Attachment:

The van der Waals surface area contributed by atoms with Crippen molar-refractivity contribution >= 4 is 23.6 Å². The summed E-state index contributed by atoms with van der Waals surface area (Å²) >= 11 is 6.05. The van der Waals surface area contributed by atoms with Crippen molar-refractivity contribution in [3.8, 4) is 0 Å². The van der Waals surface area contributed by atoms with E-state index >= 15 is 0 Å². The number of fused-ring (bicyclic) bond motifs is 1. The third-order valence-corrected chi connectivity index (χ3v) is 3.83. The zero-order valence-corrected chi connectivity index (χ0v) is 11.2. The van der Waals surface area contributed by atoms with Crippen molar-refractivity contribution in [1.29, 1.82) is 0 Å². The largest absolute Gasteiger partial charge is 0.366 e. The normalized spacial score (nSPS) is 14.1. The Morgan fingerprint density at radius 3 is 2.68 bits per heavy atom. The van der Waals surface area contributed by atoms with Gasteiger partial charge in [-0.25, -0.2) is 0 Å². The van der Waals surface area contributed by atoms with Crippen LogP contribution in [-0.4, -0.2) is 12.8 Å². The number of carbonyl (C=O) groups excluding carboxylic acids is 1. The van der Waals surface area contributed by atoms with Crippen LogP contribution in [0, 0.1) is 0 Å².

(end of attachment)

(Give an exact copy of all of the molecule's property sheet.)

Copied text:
The van der Waals surface area contributed by atoms with Crippen molar-refractivity contribution >= 4 is 23.6 Å². The summed E-state index contributed by atoms with van der Waals surface area (Å²) >= 11 is 6.05. The van der Waals surface area contributed by atoms with Crippen molar-refractivity contribution in [3.8, 4) is 0 Å². The van der Waals surface area contributed by atoms with E-state index >= 15 is 0 Å². The number of fused-ring (bicyclic) bond motifs is 1. The third-order valence-corrected chi connectivity index (χ3v) is 3.83. The zero-order valence-corrected chi connectivity index (χ0v) is 11.2. The van der Waals surface area contributed by atoms with Crippen molar-refractivity contribution in [1.29, 1.82) is 0 Å². The largest absolute Gasteiger partial charge is 0.366 e. The normalized spacial score (nSPS) is 14.1. The Morgan fingerprint density at radius 3 is 2.68 bits per heavy atom. The van der Waals surface area contributed by atoms with Gasteiger partial charge in [-0.25, -0.2) is 0 Å². The van der Waals surface area contributed by atoms with Crippen LogP contribution in [-0.4, -0.2) is 12.8 Å². The number of carbonyl (C=O) groups excluding carboxylic acids is 1. The van der Waals surface area contributed by atoms with Crippen LogP contribution in [0, 0.1) is 0 Å².